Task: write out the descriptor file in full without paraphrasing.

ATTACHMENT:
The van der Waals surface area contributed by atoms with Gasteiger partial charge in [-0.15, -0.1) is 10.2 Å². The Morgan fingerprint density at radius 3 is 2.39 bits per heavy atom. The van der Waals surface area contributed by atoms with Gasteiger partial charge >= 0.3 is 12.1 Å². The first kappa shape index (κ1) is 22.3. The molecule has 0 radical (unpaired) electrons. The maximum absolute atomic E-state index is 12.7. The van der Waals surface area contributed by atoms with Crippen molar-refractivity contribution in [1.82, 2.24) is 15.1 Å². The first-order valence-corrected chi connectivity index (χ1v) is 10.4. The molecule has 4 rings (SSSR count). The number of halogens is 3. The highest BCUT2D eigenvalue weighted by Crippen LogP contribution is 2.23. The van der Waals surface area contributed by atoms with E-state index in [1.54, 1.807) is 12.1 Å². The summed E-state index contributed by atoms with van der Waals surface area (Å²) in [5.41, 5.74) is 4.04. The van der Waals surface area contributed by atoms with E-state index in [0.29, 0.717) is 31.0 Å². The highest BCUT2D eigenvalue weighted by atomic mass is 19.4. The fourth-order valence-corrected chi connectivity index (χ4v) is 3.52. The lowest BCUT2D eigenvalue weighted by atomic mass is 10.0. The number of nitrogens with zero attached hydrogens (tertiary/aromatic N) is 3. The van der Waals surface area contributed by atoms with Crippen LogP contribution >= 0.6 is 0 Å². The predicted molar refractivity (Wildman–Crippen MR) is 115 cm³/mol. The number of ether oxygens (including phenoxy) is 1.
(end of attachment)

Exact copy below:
The van der Waals surface area contributed by atoms with Gasteiger partial charge in [-0.15, -0.1) is 10.2 Å². The Morgan fingerprint density at radius 3 is 2.39 bits per heavy atom. The van der Waals surface area contributed by atoms with Gasteiger partial charge >= 0.3 is 12.1 Å². The first kappa shape index (κ1) is 22.3. The molecule has 0 radical (unpaired) electrons. The maximum absolute atomic E-state index is 12.7. The van der Waals surface area contributed by atoms with Crippen molar-refractivity contribution in [1.82, 2.24) is 15.1 Å². The first-order valence-corrected chi connectivity index (χ1v) is 10.4. The molecule has 4 rings (SSSR count). The number of halogens is 3. The highest BCUT2D eigenvalue weighted by Crippen LogP contribution is 2.23. The van der Waals surface area contributed by atoms with E-state index in [1.54, 1.807) is 12.1 Å². The summed E-state index contributed by atoms with van der Waals surface area (Å²) in [5.41, 5.74) is 4.04. The van der Waals surface area contributed by atoms with E-state index in [0.29, 0.717) is 31.0 Å². The highest BCUT2D eigenvalue weighted by atomic mass is 19.4. The fourth-order valence-corrected chi connectivity index (χ4v) is 3.52. The lowest BCUT2D eigenvalue weighted by atomic mass is 10.0. The number of nitrogens with zero attached hydrogens (tertiary/aromatic N) is 3. The van der Waals surface area contributed by atoms with Crippen LogP contribution >= 0.6 is 0 Å². The predicted molar refractivity (Wildman–Crippen MR) is 115 cm³/mol. The number of ether oxygens (including phenoxy) is 1.